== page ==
Apportioning the revenues, which are not limitless, between the needs of development  and distribution of all manner of freebies can impact growth. She has her job cut out. Also, it may be time for her too to have a succession plan in place.  

Also, the outcome will impact Nitish Kumar’s  ambitions for an all-embracing anti-BJP alliance. Neither Mamata nor Jayalalithaa is likely to  endorse his prime ministerial claims, though after Thursday’s outcome Rahul may have no option but to play second fiddle. The election in UP next year will pose a test for the anti-BJPism of Yechury and Nitish, though neither has any support base in the state. Both Mulayam and Mayawati will pay scant care to Nitish’s self-appointed role as prima donna.  


A lot will also depend on how Modi reaches out to regional satraps, from Mulayam and Maya to Naveen and Chandrakshekhar Rao. Since the Congress is reduced to a rump of its former self, the BJP is better placed to strike mutually advantageous alliances with regional chieftains. 


Should cooperative federalism, which Modi often talks about, come to be actually practised the nation will have reason to celebrate. The Verdict 2016 holds lessons for all parties, none more so than the Family-owned Congress Party. The family must loosen its grip if the party is to survive.

 

And the BJP must remain humble and purposeful in its hour of triumph.  
Yes, 2019 is still some distance away. Before that we will have elections in Punjab, UP, and Karnataka. Modi is much better placed for return to power since Congress has ceased to be the natural alternative to replace the BJP at the Centre. A gaggle of ambitious regional leaders seem better placed to challenge Modi’s BJP  in 2019 than the Rahul Congress. Rahul needs to consider another career option. And grow the family wealth, if possible, while remaining out of politics. 

 

Yechury on back foot  

Pragmatic Sitaram Yechury might find himself overwhelmed in the Politburo by the doctrinaire Prakash Karat-led Kerala component whenever it meets next to conduct a post-mortem of the Bengal rejection. So certain was he of the success of his unholy alliance with the Congress that a few days before the results he was happily brandishing an SMS prediction which gave Mamata a maximum of 100-120 seats, and the Left- Congress combine clear majority. And to lend credence to the prediction, he would helpfully volunteer that it was the assessment of the Intelligence Bureau which was no friend of theirs.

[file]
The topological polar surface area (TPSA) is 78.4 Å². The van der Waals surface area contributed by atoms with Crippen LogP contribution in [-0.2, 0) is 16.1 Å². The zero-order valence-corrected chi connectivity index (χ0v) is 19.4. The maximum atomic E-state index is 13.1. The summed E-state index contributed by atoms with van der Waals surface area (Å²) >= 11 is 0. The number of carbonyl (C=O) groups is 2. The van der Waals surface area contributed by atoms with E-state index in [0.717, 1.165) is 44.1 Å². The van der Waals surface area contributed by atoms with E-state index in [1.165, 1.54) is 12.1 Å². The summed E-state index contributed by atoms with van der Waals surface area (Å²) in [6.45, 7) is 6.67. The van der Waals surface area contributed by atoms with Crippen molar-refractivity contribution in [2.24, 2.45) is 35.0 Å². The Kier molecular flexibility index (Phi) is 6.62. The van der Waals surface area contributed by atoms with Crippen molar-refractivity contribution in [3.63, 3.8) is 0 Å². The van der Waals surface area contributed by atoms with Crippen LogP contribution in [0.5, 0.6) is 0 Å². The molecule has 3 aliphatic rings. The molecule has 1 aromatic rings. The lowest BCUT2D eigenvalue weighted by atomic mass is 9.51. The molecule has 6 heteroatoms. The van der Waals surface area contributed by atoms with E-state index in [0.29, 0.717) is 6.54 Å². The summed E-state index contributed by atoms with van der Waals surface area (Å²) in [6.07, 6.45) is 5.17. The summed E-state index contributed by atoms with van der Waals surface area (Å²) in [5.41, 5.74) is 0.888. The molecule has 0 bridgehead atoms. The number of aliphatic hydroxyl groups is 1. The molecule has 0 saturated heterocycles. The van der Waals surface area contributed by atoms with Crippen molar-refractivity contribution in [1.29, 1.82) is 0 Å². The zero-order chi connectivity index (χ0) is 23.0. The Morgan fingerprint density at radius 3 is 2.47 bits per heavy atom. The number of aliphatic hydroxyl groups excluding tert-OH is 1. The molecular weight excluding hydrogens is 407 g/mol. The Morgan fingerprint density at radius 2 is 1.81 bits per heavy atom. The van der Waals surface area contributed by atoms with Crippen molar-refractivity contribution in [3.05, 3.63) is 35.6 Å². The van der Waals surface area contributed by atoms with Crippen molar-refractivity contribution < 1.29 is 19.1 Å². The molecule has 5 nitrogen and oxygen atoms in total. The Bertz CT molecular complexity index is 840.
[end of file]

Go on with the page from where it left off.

One crore vs. one lakh wager 

The high-profile TMC leader and Rajya Sabha MP, Derek O’Brien,  enthusiastically wagered a bet with a journalist on the Bengal outcome at the start of the campaign. He would give Rs 1 crore if the TMC lost while the journalist could cough up a mere Rs 100,000 if it won. But as the campaign gathered pace and at one time it looked as if the Left-Congress front might surprise Mamata, Derek seemed to waver. 

 

 

Reminded about the wager few days before the last round of polling, he now said whoever wins can buy the other 'lunch in Khan Market.’ 
If only the TMC leader had not lost the nerve, the journalists--who get nowhere near the Rs 11 crore Shekhar Gupta made as the editor of Indian Express--would have been poorer by a lakh.   
    

Saboteur in the ranks  

 

After the results, the Trinamool Congress MP from Barrackpore, Dinesh Trivedi, is another sorry politician. He had gleefully written his own party’s obituary rather prematurely.  Though not an honourable thing to do, Trivedi lost no opportunity to tell one and all that Mamata was losing the election. A politician without a constituency to call his own, if two years ago at the advent of Modi in New Delhi he was looking at a possible entry into his cabinet, lately he was hoping for a place in the Congress. Poor fellow! The outcome has made the Congress unattractive and the BJP has no place for him. As for TMC, a number of top leaders are baying for the ingrate’s blood.   

 

Virendra Kapoor is a Delhi-based journalist. The opinions expressed in this article are the author's own.